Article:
Who is Tech Investor John Bernard?

Credit to Author: BrianKrebs| Date: Fri, 25 Sep 2020 13:21:00 +0000

John Bernard, the subject of a story here last week about a self-proclaimed millionaire investor who has bilked countless tech startups, appears to be a pseudonym for John Clifton Davies, a U.K. man who absconded from justice before being convicted on multiple counts of fraud in 2015. Prior to his conviction, Davies served 16 months in jail before being cleared of murdering his wife on their honeymoon in India.

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Chinese Antivirus Firm Was Part of APT41 ‘Supply Chain’ Attack

Credit to Author: BrianKrebs| Date: Thu, 17 Sep 2020 22:03:21 +0000

The U.S. Justice Department this week indicted seven Chinese nationals for a decade-long hacking spree that targeted more than 100 high-tech and online gaming companies. The government alleges the men used malware-laced phishing emails and “supply chain” attacks to steal data from companies and their customers. One of the alleged hackers was first profiled here in 2012 as the owner of a Chinese antivirus firm.

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Two Russians Charged in $17M Cryptocurrency Phishing Spree

Credit to Author: BrianKrebs| Date: Wed, 16 Sep 2020 20:53:17 +0000

U.S. authorities today announced criminal charges and financial sanctions against two Russian men accused of stealing nearly $17 million worth of virtual currencies in a series of phishing attacks throughout 2017 and 2018 that spoofed websites for some of the most popular cryptocurrency exchanges.

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Confessions of an ID Theft Kingpin, Part II

Credit to Author: BrianKrebs| Date: Thu, 27 Aug 2020 16:37:13 +0000

Yesterday’s piece told the tale of Hieu Minh Ngo, a hacker the U.S. Secret Service described as someone who caused more material financial harm to more Americans than any other convicted cybercriminal. Ngo was recently deported back to his home country after serving more than seven years in prison for running multiple identity theft services. He now says he wants to use his experience to convince other cybercriminals to use their skills for good. Here’s a look at what happened after he got busted.

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Confessions of an ID Theft Kingpin, Part I

Credit to Author: BrianKrebs| Date: Wed, 26 Aug 2020 18:39:53 +0000

At the height of his cybercriminal career, the hacker known as “Hieupc” was earning $125,000 a month running a bustling identity theft service that siphoned consumer dossiers from some of the world’s top data brokers. That is, until his greed and ambition played straight into an elaborate snare set by the U.S. Secret Service. Now, after more than seven years in prison Hieupc is back in his home country and hoping to convince other would-be cybercrooks to use their computer skills for good.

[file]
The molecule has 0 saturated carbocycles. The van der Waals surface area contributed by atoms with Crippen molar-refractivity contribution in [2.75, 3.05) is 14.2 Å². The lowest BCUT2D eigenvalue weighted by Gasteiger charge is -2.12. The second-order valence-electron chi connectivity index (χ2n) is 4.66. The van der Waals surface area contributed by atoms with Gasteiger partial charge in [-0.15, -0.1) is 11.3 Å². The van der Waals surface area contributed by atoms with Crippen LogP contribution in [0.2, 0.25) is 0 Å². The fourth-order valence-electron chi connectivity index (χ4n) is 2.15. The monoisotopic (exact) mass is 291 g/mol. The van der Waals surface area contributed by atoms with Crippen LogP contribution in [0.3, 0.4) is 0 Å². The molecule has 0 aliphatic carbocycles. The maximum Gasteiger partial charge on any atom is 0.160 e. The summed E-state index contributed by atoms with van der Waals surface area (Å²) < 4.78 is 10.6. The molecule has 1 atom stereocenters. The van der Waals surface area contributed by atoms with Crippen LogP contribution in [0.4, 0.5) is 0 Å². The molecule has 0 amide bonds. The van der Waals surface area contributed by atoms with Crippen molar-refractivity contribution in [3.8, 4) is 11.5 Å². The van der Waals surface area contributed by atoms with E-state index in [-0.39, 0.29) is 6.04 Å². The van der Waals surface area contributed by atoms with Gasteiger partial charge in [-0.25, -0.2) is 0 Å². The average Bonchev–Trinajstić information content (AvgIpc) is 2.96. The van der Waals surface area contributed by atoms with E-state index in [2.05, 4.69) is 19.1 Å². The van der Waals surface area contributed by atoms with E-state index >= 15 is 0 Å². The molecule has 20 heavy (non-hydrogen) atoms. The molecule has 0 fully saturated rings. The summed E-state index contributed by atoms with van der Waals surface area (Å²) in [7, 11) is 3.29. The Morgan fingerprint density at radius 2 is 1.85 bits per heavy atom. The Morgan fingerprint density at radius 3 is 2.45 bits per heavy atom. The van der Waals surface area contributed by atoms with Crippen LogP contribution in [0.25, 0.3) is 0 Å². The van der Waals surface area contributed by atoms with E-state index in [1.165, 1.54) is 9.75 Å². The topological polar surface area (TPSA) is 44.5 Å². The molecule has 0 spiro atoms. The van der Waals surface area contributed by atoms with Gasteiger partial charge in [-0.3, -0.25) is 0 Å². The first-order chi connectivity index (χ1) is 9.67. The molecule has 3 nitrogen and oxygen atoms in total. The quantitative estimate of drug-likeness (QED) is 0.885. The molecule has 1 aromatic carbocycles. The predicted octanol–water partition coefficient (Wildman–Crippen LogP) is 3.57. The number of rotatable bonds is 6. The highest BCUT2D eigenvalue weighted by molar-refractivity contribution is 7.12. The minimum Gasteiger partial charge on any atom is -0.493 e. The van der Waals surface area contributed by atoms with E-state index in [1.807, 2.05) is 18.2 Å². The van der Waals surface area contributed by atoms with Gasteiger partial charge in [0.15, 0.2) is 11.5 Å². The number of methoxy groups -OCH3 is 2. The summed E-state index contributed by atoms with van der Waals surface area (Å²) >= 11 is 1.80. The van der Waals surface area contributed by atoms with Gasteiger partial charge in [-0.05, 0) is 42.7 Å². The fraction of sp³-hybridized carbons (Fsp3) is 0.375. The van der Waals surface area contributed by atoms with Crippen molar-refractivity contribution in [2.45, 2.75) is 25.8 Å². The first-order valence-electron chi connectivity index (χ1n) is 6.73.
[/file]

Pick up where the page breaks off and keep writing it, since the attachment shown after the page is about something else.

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Porn Clip Disrupts Virtual Court Hearing for Alleged Twitter Hacker

Credit to Author: BrianKrebs| Date: Wed, 05 Aug 2020 20:18:39 +0000

Perhaps fittingly, a Web-streamed court hearing for the 17-year-old alleged mastermind of the July 15 mass hack against Twitter was cut short this morning after mischief makers injected a pornographic video clip into the proceeding.

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Three Charged in July 15 Twitter Compromise

Credit to Author: BrianKrebs| Date: Fri, 31 Jul 2020 21:43:11 +0000

Three individuals have been charged for their alleged roles in the July 15 hack on Twitter, an incident that resulted in Twitter profiles for some of the world’s most recognizable celebrities, executives and public figures sending out tweets advertising a bitcoin scam. 

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Twitter Hacking for Profit and the LoLs

Credit to Author: BrianKrebs| Date: Wed, 22 Jul 2020 20:25:30 +0000

The New York Times last week ran an interview with several young men who claimed to have had direct contact with those involved in last week’s epic hack against Twitter. These individuals said they were only customers of the person who had access to Twitter’s internal employee tools, and were not responsible for the actual intrusion or bitcoin scams that took place that day. But new information suggests that at least two of them operated a service that resold access to Twitter employees for the purposes of modifying or seizing control of prized Twitter profiles.

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